Hwang’s M. Butterfly is the story of Rene Gallimard, a French diplomat who falls in love with a Beijing opera performer named Song Liling. The tale is recounted primarily through flashback as Gallimard sits in a Paris prison. He reminisces about falling in love with Song and later discovering that she is not who he thinks she is. For starters, Song is actually a man (which is not surprising in Beijing opera, as it was once an exclusively male form and has a long history of cross-gender casting). Furthermore, he is a spy for the communist Chinese government, which lands Gallimard in hot water as an unwitting accomplice. Throughout the play, Gallimard has been entranced by Song’s performances and feminine ways, and he pleads directly to the audience for some understanding. As Song makes clear, however, Gallimard is guilty of deceiving himself and fetishizing Song as the “ideal,” “submissive” Asian woman. Unable to cope with Song’s true identity and his own delusion, Gallimard dons Song’s operatic garb for himself and dies by suicide.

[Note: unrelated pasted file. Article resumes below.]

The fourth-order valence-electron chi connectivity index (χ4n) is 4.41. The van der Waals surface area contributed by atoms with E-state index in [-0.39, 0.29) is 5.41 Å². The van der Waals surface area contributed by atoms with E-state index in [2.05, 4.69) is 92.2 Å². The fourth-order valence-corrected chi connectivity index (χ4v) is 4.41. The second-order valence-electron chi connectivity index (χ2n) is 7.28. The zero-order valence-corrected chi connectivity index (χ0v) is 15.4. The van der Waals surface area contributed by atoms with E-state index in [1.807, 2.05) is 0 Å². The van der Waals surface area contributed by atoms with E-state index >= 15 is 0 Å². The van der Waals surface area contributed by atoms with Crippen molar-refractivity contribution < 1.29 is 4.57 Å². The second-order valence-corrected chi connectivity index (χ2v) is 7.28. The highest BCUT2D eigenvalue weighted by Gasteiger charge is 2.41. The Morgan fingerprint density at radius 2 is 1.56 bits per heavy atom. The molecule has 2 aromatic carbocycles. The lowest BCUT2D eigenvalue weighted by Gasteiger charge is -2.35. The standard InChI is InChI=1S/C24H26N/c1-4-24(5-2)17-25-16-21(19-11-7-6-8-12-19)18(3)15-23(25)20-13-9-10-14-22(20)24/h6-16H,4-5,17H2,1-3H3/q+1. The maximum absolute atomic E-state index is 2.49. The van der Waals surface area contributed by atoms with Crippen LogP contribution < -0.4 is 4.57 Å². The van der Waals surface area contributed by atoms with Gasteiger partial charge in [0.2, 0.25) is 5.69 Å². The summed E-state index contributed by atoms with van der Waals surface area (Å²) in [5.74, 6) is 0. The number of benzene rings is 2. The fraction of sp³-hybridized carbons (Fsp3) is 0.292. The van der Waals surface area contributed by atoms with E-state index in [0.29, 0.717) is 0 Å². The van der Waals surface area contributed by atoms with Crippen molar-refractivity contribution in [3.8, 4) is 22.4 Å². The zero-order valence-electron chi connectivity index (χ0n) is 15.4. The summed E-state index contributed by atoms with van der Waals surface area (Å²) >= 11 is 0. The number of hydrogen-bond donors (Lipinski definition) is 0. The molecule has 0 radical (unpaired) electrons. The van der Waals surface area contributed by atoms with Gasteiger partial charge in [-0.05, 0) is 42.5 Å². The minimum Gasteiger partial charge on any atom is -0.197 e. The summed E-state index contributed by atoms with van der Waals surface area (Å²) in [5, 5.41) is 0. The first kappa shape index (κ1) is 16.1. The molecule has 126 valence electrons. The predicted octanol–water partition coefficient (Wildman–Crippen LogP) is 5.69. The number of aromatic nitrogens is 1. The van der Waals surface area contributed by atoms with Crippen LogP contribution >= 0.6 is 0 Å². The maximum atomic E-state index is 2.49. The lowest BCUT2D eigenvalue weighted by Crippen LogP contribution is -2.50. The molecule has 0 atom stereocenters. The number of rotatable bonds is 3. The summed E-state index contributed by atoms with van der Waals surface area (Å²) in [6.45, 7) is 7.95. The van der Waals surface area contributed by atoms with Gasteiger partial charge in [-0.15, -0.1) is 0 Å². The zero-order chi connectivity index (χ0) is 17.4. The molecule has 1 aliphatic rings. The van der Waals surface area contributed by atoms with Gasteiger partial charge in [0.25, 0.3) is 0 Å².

As unusual as it may seem, the play is actually inspired by the real-life affair between diplomat Bernard Boursicout and performer Shi Pei Pu. After encountering their story in a newspaper article, Hwang was instantly fascinated, and set about crafting a play that would meditate on the diplomat’s state of mind and what influenced his affections. The play also engages with the opera Madama Butterfly, one of noted composer Giacomo Puccini’s masterpieces. Itself an adaptation of a play that was an adaptation of a memoir, Madama Butterfly is the story of a White American naval officer who travels to Japan, falls in love with a Japanese woman, and then abandons her, prompting her to take her own life. Hwang decided to reverse the gender power dynamic by putting control in the hands of Song Liling, who appears to take advantage of Gallimard’s affection and naivety. In the end, Song admits to deceiving Gallimard and playing upon his idealized view of women and the “feminized East.” In this way, Hwang provides a commentary on orientalism, the pervasive, xenophobic stereotypes that characterize predominant Western views of Asia. As Song says, maybe the two of them could have had a relationship if Gallimard had understood who he truly was: not just a man but something more than just Gallimard’s limited, prejudiced imagination.